California Educator

May 2011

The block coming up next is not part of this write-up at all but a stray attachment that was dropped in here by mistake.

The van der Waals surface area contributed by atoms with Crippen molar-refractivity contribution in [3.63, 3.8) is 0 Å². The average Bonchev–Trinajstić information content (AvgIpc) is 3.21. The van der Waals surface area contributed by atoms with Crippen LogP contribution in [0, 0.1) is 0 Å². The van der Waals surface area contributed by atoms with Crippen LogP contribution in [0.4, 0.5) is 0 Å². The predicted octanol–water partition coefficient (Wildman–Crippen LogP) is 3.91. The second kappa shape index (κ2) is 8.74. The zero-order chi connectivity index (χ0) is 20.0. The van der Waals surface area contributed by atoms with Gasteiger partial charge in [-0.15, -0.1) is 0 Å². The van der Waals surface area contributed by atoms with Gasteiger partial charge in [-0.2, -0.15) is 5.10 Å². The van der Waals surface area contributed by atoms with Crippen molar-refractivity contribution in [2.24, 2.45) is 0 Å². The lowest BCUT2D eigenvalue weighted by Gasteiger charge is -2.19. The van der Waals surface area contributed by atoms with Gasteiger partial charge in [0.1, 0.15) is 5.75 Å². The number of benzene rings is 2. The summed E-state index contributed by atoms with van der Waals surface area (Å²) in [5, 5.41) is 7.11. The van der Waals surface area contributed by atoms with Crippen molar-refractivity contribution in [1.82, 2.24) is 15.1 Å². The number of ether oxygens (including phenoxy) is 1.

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ers and plaster gauze. On other days, topics might include architecture, pale- ontology, Greek mythology, Italian or higher-level math. “These kids love learning and are hungry for the kinds of challenges we offer in GATE,” says Scrivner, a member of the Panama Buena Vista Teachers As- sociation and one of three district GATE teachers. “Our district really values this pro- aBove: Teacher Kathy Scrivner talks with gifted students about art before beginning a project at Stockdale Elementary School. “We can learn about things much faster here, and it’s fun,” he says. “We don’t have to wait for the slow kids like we do in other classes.” On this particu- lar day, students are studying modern art and creating abstract sculptures in the style of Spanish surrealist Joan Miró fashioned from wood blocks, coat hang- gram, and they want to keep it,” adds Scrivner. “It’s expensive, but it’s impor- tant. In some ways, it evens the playing field for some of our low-income kids who don’t get extras at their schools. I think gifted kids deserve equity, and we give them a place where their needs can be met.” pended or reduced GATE programs — or are considering putting GATE on the chop- ping block — include Los Banos Unified, Fairfax and Fruitvale school districts in Ba- kersfield, Merced City School District, Dela- no Unified, San Francisco Unified, and Los Angeles Unified (LAUSD). Mentally dropping out The impact of cutting GATE is potentially catastrophic, says Martha Flourney, a former special education teacher who serves on the legislation committee of the California Association for the Gift- ed (CAG). “You can have kids drop out of school mentally in third grade if they are not being chal- lenged. They may attend school, but they may become depressed and have behavior problems. Don’t gifted children also deserve to learn something new at school every day?” Beth Littrell, a resource specialist for the Beth Littrell a lot of social and emotional issues that come with being gifted,” says Littrell, a member of the San Mateo Elementary Teachers Association. “Gifted students are a highly intense group of people who expe- rience the world with stronger emotions and with heightened senses. When their cognitive and emotional needs aren’t being met, they tend to go underground. It’s a shame, because they might be the ones to find the cure for cancer and be our future leaders.” Without proper training, it can be a big challenge for gen- eral education teachers to have gifted students in their class, adds Littrell. “Most districts don’t think about the fact that gifted students have incredibly differ- ent needs, and most districts don’t offer training to meet those needs,” she says. Littrell knows that firsthand, since teach- San Mateo-Foster City School District’s GATE program, believes there is a common misconception that gifted students will be fine regardless of what happens. “There are ers from other districts often visit her school district — which has a strong com- mitment to GATE education — seeking ways to meet the needs of gifted students at their own sites. (For tips, see page 20.) Brain development at risk Research on gifted students shows that ignoring their needs goes beyond bore- dom or a risk of having them drop out; it can also jeopardize brain development. Dr. Barbara Clark, author of the leading text- book on the subject, Growing Up Gifted, which has been translated into numerous languages, bases her beliefs on a new field called “neuroplasticity.” “New brain cells are born every day and must be challenged and exercised by learning something new, or they disap- pear,” says Clark. “This finding is hugely im- portant for learners, especially gifted learners. They are too often not chal- lenged in regular classrooms, where they may already know the ideas and content being presented at their grade level. Just repeating old activities and information will not support these new brain cells.” “For these reasons, it is critical that we ad- vocate for appropriate education for gifted learners,” concludes Clark. “Without such edu- cational provisions, we take the chance that much of their neural development will be slowed or even lost. The idiom ‘Use it or lose it’ can become all too real.” MAY 2011 | 21

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